I can click through to different countries but all it lets me do is look to see what games they’re playing while I sit around, doing nothing, waiting to be invited to a game.

World Basketball Manager 2010

Look. It’s insulting. Everyone else in the world — literally! — is having so much fun, but all I get to do is sit around fantasizing about what it must be like to ACTUALLY DO THE JOB I DOWNLOADED THIS GAME TO DO.

I can click on the names of the teams, including the Baston Ciltics a-fuckin-har-har, but that still doesn’t let me challenge them. It just lets me check out their roster and peek into their bank accounts for some reason. I guess that would be really helpful in Identity Theft King 2010 but for now it’s just a further reminder that somebody out there is getting paid to do the thing I thought I’d also be doing. Why am I just clicking on meaningless words over and over, like I’m being forced to navigate some middle-schooler’s hypertext poetry project?

I give up on this thing. If you want to play World Ass-Sitter Nobody “2010” then be my guest. Maybe you’ll even get it to work.

But for both of our sakes, I hope you don’t.

And with that, I’m putting my task bar back at the bottom of my screen. Where God intended it to be, Ice Hole.

World Basketball Manager 2010
Released: April 21, 2010
Price on Steam: $0.99
Regular Price on Steam: $4.99
Price It Should Be on Steam: You should have your credit cards taken away if you attempt to buy this game through Steam.

Hello and welcome to a brand new series that I thought of just now, while writing this sentence, which is good, because if I hadn’t thought of one I’m not sure where I’d go with this.

This is $1 Adventures, wherein I spend one dollar on Steam, hoping to end up having an experience that’s worth far more than that. Say, $1.01. Steam is a digital distribution service that’s home to many great games, and sales are regular and plentiful. In fact, sales are so frequent that I end up downloading tons of games that I never even find time to play. Obviously, then, the best thing for me to do is start a series in which I download even more, focusing on games that are likely shit.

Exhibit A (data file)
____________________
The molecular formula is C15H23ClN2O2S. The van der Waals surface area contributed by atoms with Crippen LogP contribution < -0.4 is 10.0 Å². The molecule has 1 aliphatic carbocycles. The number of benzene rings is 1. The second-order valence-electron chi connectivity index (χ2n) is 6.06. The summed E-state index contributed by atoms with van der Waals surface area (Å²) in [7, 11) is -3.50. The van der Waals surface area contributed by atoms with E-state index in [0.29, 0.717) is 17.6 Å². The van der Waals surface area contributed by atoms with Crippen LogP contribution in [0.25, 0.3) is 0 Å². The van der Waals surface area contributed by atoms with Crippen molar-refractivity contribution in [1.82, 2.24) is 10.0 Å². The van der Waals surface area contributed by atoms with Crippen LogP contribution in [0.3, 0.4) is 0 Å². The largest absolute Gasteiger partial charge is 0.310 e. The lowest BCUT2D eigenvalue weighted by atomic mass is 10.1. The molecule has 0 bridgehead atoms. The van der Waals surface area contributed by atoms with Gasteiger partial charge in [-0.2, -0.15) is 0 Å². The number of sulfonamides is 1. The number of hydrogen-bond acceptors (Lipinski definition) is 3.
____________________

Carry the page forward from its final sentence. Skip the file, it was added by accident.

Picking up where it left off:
As far as rules go, that’s the only one: spend no more than a dollar. That may be the game’s normal price, that may be its sale price…it doesn’t matter. I’ll then play through the game and assess its actual worth, which is legally binding I think.

And where better to start than Las Vegas, where you can take such a small amount of money and turn it into something larger, and then even larger, and then a little smaller, and then you lose your house?

So let’s move forward and invest $1 in Vegas: Make It Big, a title which lends itself to hooker jokes so cheap even I wouldn’t make them.

The first thing we see when booting it up is that the game runs automatically in Windows 95. Maybe 98. Honestly, it’s been so long since I’ve seen a launch window like this that I’m already assuming it’s a Minesweeper clone. It’s the sort of thing you’d find on those 50,000 Most Wonderful Games Ever compilation CDs, where 25,000 of the games didn’t work, 24,999 didn’t tell you how to play them, and the last was some bootleg Tetris thing that totally wasn’t a ripoff because it used bugs instead of blocks or something, and which you’d play on Saturday night well into the next morning, eating Spaghetti-Os out of a can and crying.

Those were the days.

I click “configure” to see if I can run the game in a window and I can’t, which means taking screen shots will be that much harder. Not off to a good start, Las Vegas: Make It Hard. I also check the “ReadMe” file, which is indeed in txt format, just to remind me of how not-far I’ve come since middle school. Instead of teaching me how to play the game it warns me about “performance issues.” This should be great.